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EMBO J. 2006 May 17;25(10):2240-52. Epub 2006 Apr 20.

Opaque cells signal white cells to form biofilms in Candida albicans.

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  • 1Department of Biological Sciences, The University of Iowa, Iowa City, IA 52242, USA.

Abstract

Upon homozygosis from a/alpha to a/a or alpha/alpha, Candida albicans must still switch from the 'white' to 'opaque' phenotype to mate. It was, therefore, surprising to discover that pheromone selectively upregulated mating-associated genes in mating-incompetent white cells without causing G1 arrest or shmoo formation. White cells, like opaque cells, possess pheromone receptors, although their distribution and redistribution upon pheromone treatment differ between the two cell types. In speculating about the possible role of the white cell pheromone response, it is hypothesized that in overlapping white a/a and alpha/alpha populations in nature, rare opaque cells, through the release of pheromone, signal majority white cells of opposite mating type to form a biofilm that facilitates mating. In support of this hypothesis, it is demonstrated that pheromone induces cohesiveness between white cells, minority opaque cells increase two-fold the thickness of majority white cell biofilms, and majority white cell biofilms facilitate minority opaque cell chemotropism. These results reveal a novel form of communication between switch phenotypes, analogous to the inductive events during embryogenesis in higher eukaryotes.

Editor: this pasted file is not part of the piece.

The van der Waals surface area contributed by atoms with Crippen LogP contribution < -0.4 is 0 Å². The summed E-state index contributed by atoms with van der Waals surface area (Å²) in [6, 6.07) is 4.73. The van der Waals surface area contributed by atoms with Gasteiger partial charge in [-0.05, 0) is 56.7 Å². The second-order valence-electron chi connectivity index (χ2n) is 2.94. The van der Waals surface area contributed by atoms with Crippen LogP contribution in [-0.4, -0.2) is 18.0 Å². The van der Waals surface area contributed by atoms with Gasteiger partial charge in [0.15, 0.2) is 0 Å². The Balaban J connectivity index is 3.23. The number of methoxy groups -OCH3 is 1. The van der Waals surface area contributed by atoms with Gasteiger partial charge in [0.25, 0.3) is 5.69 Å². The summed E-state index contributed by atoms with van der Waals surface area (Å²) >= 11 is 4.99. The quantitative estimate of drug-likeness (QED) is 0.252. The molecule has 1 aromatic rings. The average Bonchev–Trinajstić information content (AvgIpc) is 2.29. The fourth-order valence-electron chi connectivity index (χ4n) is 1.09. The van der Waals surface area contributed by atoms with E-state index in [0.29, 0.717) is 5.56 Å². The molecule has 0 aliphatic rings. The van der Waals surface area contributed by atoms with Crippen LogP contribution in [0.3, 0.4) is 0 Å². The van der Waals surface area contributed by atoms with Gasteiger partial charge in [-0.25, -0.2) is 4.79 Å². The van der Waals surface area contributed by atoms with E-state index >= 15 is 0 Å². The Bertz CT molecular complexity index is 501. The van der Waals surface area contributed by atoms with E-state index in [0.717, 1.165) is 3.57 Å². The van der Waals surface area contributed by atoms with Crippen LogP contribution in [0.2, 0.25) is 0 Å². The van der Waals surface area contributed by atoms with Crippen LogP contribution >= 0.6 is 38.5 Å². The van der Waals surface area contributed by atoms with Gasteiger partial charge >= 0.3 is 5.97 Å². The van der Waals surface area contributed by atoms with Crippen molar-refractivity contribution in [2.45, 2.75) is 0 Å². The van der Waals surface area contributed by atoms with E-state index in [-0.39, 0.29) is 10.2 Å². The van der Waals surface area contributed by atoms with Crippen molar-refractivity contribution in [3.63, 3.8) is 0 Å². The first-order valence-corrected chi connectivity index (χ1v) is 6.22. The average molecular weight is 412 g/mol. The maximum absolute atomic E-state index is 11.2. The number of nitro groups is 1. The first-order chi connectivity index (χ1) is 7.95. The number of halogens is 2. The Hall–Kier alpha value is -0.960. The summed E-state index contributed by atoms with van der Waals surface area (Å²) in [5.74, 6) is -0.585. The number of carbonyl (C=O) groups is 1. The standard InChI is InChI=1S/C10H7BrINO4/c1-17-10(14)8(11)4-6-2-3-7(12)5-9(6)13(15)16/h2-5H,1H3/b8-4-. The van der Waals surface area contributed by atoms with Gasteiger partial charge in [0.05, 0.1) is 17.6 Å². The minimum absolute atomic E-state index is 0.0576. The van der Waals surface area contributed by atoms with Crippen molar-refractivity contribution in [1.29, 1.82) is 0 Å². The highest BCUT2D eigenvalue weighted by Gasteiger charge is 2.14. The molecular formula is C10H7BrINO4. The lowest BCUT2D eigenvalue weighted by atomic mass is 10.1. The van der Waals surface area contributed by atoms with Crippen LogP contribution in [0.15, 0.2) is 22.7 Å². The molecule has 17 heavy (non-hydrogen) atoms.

PMID:
16628217
[PubMed - indexed for MEDLINE]
PMCID:
PMC1462973
Free PMC Article
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